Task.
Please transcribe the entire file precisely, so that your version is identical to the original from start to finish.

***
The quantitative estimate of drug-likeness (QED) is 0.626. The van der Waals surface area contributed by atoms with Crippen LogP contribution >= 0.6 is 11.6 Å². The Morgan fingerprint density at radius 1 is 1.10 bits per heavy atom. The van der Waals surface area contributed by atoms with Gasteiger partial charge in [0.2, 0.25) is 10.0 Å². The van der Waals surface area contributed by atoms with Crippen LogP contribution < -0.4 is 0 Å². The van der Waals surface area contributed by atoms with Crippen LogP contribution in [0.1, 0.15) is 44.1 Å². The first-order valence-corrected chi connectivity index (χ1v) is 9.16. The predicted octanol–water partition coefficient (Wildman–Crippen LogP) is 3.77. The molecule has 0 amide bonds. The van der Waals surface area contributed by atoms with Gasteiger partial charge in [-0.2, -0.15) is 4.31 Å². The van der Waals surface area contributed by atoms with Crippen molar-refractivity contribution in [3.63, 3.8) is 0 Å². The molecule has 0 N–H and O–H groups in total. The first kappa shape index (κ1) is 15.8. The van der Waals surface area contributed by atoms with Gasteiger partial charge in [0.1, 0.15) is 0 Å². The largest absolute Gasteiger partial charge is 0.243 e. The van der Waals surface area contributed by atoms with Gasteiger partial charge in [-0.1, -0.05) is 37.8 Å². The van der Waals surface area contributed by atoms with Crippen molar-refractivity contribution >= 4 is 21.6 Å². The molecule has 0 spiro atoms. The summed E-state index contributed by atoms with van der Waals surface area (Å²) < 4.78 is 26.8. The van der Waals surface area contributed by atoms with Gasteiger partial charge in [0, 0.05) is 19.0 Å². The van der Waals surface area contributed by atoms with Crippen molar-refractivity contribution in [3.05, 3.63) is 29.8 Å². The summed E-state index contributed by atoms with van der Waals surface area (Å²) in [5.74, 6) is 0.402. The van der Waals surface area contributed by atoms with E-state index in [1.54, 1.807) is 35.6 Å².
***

The quantitative estimate of drug-likeness (QED) is 0.626. The van der Waals surface area contributed by atoms with Crippen LogP contribution >= 0.6 is 11.6 Å². The Morgan fingerprint density at radius 1 is 1.10 bits per heavy atom. The van der Waals surface area contributed by atoms with Gasteiger partial charge in [0.2, 0.25) is 10.0 Å². The van der Waals surface area contributed by atoms with Crippen LogP contribution < -0.4 is 0 Å². The van der Waals surface area contributed by atoms with Crippen LogP contribution in [0.1, 0.15) is 44.1 Å². The first-order valence-corrected chi connectivity index (χ1v) is 9.16. The predicted octanol–water partition coefficient (Wildman–Crippen LogP) is 3.77. The molecule has 0 amide bonds. The van der Waals surface area contributed by atoms with Gasteiger partial charge in [-0.2, -0.15) is 4.31 Å². The van der Waals surface area contributed by atoms with Crippen molar-refractivity contribution in [3.63, 3.8) is 0 Å². The molecule has 0 N–H and O–H groups in total. The first kappa shape index (κ1) is 15.8. The van der Waals surface area contributed by atoms with Gasteiger partial charge in [0.1, 0.15) is 0 Å². The largest absolute Gasteiger partial charge is 0.243 e. The van der Waals surface area contributed by atoms with Gasteiger partial charge in [-0.1, -0.05) is 37.8 Å². The van der Waals surface area contributed by atoms with Crippen molar-refractivity contribution >= 4 is 21.6 Å². The molecule has 0 spiro atoms. The summed E-state index contributed by atoms with van der Waals surface area (Å²) < 4.78 is 26.8. The van der Waals surface area contributed by atoms with Gasteiger partial charge in [0, 0.05) is 19.0 Å². The van der Waals surface area contributed by atoms with Crippen molar-refractivity contribution in [3.05, 3.63) is 29.8 Å². The summed E-state index contributed by atoms with van der Waals surface area (Å²) in [5.74, 6) is 0.402. The van der Waals surface area contributed by atoms with E-state index in [1.54, 1.807) is 35.6 Å².